A Customs and Border Protection (CBP) helicopter that was forced to make an emergency landing after reportedly being struck by at least three bullets believed fired from an automatic weapon by narco-traffickers in Mexico during a counterdrug operation near Laredo, Texas isn’t the first time CBP choppers have been attacked and forced to land, one of which made a hard landing.
The shooting occurred around 5:30 pm Friday while the CBP Office of Air and Marine chopper crew was assisting Border Patrol agents on the ground interdict a well-coordinated narco-trafficking operation in the Rio Grande River Valley near Laredo, which is just across the river from Nuevo Laredo, Mexico where the ruthless Los Zetas cartel operates from.
“The helicopter was impacted by gunfire, hitting the side of the aircraft and the rotor blade. The pilot was able to make a safe landing, [and] there were no injuries,” a CBP spokesperson said a statement.
“The rounds penetrated and damaged the aircraft, forcing the pilot to make an emergency landing,” the FBI also acknowledged in a statement, adding the” FBI has initiated an investigation and will continue processing the crime scene with the Texas Rangers. Since this is an ongoing matter, no further details will be provided at this time.”
While attacks on low-flying CBP helicopters, forcing them to land, is rare, they’ve happened before, Homeland Security Today first previously reported. In fact, large chunks of solid stone can be forceful enough to pose a threat to CBP helicopter pilots. Rocks crashed at least one helicopter and forced the pilot of another to make an emergency landing.
In 1979, two Border Patrol agents narrowly averted being killed when their chopper was brought down in the Rio Grande River near Tijuana by a single large rock thrown at an altitude of 30 to 40 feet by a coyote. The two agents were assisting agents on the ground track a group of illegals trying to cross the border.
“74 Fox was working a group [of illegals] a short distance north of the flood channel and the group’s guide came north and started throwing rocks. He got lucky and a rock struck the tail rotor about 9 or 10 inches from the end of the rotor blade,” Homeland Security Today was told by a former Border Patrol agent directly familiar with the incident. “The rotor blade [was] made of a honeycomb material covered by a thin sheet of aluminum, and as it was spinning in excess of 10,000 RPM, the end sheared off.” And that “caused the helicopter to immediately start spinning uncontrollably. [The pilot] said he figured he had 10 or 15 seconds before he lost consciousness; so he just … crash land[ed] the helicopter on its skids. If he had not done that, the helicopter probably would havecrashed on its side, killing both of them.”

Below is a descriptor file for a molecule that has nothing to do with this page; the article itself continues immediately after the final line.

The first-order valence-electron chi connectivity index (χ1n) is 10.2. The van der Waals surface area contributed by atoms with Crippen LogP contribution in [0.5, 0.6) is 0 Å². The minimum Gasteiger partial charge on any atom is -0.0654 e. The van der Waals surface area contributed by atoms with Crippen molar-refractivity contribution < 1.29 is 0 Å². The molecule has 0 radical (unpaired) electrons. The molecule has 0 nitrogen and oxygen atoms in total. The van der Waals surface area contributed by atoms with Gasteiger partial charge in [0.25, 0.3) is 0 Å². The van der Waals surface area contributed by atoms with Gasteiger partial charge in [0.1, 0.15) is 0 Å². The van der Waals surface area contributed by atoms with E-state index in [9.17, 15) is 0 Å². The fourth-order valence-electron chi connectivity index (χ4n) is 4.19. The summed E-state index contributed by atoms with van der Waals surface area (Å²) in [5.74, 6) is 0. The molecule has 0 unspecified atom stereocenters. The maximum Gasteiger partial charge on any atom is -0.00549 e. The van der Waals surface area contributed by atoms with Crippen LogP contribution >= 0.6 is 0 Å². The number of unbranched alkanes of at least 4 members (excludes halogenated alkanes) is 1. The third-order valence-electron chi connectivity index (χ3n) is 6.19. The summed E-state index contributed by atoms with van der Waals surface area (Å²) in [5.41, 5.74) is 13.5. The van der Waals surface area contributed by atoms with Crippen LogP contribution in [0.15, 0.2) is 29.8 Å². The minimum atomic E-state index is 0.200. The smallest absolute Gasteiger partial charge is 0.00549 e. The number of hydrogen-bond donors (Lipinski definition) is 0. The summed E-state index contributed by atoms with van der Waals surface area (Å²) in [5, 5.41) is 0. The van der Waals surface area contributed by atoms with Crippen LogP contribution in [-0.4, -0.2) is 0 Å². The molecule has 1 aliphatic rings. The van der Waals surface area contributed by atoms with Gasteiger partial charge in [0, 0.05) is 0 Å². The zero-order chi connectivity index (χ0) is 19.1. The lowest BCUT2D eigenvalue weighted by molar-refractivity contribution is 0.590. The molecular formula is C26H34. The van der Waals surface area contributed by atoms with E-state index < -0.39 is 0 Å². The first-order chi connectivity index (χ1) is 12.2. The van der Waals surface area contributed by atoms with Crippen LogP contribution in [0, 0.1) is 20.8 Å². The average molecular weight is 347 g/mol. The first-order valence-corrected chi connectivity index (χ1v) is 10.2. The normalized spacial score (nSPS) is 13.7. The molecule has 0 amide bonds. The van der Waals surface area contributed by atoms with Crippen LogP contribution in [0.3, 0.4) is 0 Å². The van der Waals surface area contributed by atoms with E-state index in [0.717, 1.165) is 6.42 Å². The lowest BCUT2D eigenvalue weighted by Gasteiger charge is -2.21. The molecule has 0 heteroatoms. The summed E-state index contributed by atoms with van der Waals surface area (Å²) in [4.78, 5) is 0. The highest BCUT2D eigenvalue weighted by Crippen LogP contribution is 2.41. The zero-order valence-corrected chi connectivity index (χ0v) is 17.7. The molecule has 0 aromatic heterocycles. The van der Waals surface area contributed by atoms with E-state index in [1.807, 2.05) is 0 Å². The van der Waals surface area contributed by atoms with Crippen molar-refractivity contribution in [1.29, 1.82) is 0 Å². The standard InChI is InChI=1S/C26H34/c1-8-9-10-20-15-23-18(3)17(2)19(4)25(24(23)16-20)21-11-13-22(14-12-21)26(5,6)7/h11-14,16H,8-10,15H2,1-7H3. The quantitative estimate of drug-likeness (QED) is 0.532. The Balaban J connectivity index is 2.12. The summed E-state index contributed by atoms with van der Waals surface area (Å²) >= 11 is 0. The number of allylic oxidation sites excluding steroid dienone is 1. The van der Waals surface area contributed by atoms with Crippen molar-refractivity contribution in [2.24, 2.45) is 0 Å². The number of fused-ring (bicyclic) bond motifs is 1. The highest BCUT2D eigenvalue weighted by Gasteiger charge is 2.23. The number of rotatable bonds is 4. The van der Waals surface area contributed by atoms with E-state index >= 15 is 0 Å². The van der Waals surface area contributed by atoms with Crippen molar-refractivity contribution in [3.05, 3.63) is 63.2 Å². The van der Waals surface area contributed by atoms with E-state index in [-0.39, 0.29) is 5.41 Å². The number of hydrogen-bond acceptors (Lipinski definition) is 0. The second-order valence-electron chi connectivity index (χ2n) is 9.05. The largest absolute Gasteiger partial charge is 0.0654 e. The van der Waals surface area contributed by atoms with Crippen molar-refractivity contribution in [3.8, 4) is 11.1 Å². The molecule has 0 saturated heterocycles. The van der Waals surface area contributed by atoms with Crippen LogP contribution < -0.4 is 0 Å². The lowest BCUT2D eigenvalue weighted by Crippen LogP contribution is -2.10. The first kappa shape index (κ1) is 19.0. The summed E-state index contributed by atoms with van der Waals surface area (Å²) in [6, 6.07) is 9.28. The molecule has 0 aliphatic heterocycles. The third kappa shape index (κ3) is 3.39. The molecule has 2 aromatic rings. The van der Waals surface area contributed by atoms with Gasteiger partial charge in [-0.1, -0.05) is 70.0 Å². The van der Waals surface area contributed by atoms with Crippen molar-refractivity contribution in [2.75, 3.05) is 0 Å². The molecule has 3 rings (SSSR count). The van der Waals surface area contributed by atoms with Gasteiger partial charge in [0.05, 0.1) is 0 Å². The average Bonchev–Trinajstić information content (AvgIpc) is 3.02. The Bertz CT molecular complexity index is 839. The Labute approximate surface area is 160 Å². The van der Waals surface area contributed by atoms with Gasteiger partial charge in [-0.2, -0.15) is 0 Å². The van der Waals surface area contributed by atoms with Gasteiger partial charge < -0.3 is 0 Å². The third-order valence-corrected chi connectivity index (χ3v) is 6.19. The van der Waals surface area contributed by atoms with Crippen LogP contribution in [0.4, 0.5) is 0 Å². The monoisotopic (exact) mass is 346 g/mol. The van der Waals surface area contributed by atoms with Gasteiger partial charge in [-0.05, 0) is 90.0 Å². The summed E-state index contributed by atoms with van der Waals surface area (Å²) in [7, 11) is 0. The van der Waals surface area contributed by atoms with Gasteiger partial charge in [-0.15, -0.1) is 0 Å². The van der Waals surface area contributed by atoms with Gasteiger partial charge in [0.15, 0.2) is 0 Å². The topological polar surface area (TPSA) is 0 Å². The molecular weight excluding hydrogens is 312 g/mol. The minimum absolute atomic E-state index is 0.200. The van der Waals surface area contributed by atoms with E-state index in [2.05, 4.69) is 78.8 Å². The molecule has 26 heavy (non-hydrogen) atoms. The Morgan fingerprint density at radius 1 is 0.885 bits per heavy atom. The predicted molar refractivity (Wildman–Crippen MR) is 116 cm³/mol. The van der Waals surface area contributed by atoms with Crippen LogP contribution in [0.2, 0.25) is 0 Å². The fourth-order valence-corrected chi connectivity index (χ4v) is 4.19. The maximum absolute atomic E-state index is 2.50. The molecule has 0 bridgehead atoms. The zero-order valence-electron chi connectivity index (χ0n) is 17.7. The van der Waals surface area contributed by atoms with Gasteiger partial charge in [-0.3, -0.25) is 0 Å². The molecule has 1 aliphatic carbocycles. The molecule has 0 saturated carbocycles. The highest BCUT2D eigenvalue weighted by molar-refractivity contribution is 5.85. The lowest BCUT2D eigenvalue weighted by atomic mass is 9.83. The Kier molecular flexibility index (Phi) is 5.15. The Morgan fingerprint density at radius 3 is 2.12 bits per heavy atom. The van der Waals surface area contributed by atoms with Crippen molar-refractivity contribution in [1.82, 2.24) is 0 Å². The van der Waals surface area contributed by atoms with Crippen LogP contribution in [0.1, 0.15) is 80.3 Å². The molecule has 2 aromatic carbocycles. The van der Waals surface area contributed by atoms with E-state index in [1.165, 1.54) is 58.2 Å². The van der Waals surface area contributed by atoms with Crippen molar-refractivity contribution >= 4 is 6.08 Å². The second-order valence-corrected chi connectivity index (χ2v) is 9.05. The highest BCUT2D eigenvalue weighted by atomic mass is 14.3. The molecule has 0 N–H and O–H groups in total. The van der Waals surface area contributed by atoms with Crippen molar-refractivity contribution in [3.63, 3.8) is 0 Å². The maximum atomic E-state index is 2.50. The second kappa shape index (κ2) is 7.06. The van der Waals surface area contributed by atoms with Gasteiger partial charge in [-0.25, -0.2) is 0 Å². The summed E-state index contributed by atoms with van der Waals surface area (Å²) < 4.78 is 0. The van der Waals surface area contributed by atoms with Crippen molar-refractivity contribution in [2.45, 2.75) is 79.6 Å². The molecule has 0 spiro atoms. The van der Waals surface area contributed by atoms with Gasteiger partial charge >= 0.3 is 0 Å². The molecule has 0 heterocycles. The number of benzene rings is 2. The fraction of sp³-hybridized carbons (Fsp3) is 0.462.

What’s more frightening, the former Border Patrol agent said, is “it was clear the [illegal] aliens would have attacked the agent-pilot and co-pilot … The pilot … emphasized that to me. I also spoke with the chief pilot, and he reiterated that.”
That wasn’t the only time that a CBP helicopter was damaged and forced down by a large rock. On June 9, 2010, in what CBP described as a “high profile incident,” an Air and Marine chopper out of McAllen, Texas was forced to land after a rock thrown by narco-smugglers struck the chopper’s left Plexiglas door windshield, creating a large hole and cracks in the Plexiglas.
According to a CBP summary of the event, while on routine patrol, the OAM pilots observed a vehicle that they decided needed “closer scrutiny.” Upon so doing, the pilots “identified several subjects transferring narcotics from the vehicle to nearby rafts.” Then, “suddenly the crew heard a loud pop, and observed a rock projecting from the left Plexiglas door and impacting the windshield. The pilots immediately executed precautionary measures, and landed the aircraft in a safe location.”
On the afternoon of December 14, 2009, the Nogales Port of Entry (PoE) came under fire from a strategic ridgeline inside Mexico just outside the PoE’s perimeter overlooking this busy and heavily armed cross-border facility.
The shots were fired from an AK-47 toward port checkpoint buildings. The whizzing lead slammed into a bus, a car and at least one PoE facility, narrowly missing occupants of the vehicles and PoE officers who were sent scrambling for cover. A hole that was bored into a PoE southbound checkpoint building by one of the 7.62x39mm AK rounds was left as reminder of the dangers CBP officers and Border Patrol agents face daily on the Southwest border.
Perhaps only coincidentally, the seige came on the heels of port officers and Nogales police having seized nearly $1 million in bulk cash concealed in several cars that were bound for Mexico.
The month before, the Tijuana Cartel is suspected of having been behind the “death threats” traffickers made against Nogales city police after two of its off-duty officers seized a quarter million dollars worth of pot they’d found while horseback riding just outside the city. The cartel also issued orders to gun down any off-duty officers who stumble upon future drug shipments.
Two weeks before, two Border Patrol agents were forced to shoot two suspected traffickers about 40 miles west of the Nogales PoE after the agents came under attack.
Today, the region of Nogales – on both sides of the border – remains a hot zone for cartel violence and threats. It’s where Border Patrol agent Brian Terry, a member of an elite Border Patrol Tactical Unit team, was gunned down on Dec. 14, 2011 while tracking members of a human smuggling operation.
Editor’s note: Read more about assaults and attacks on CBP officers and Border Patrol agents in the March 2014 Homeland Security Today cover report, Deadly Patrol, which is a finalist for a 2015 American Society of Business Publication Editor’s Impact/Investigative Award.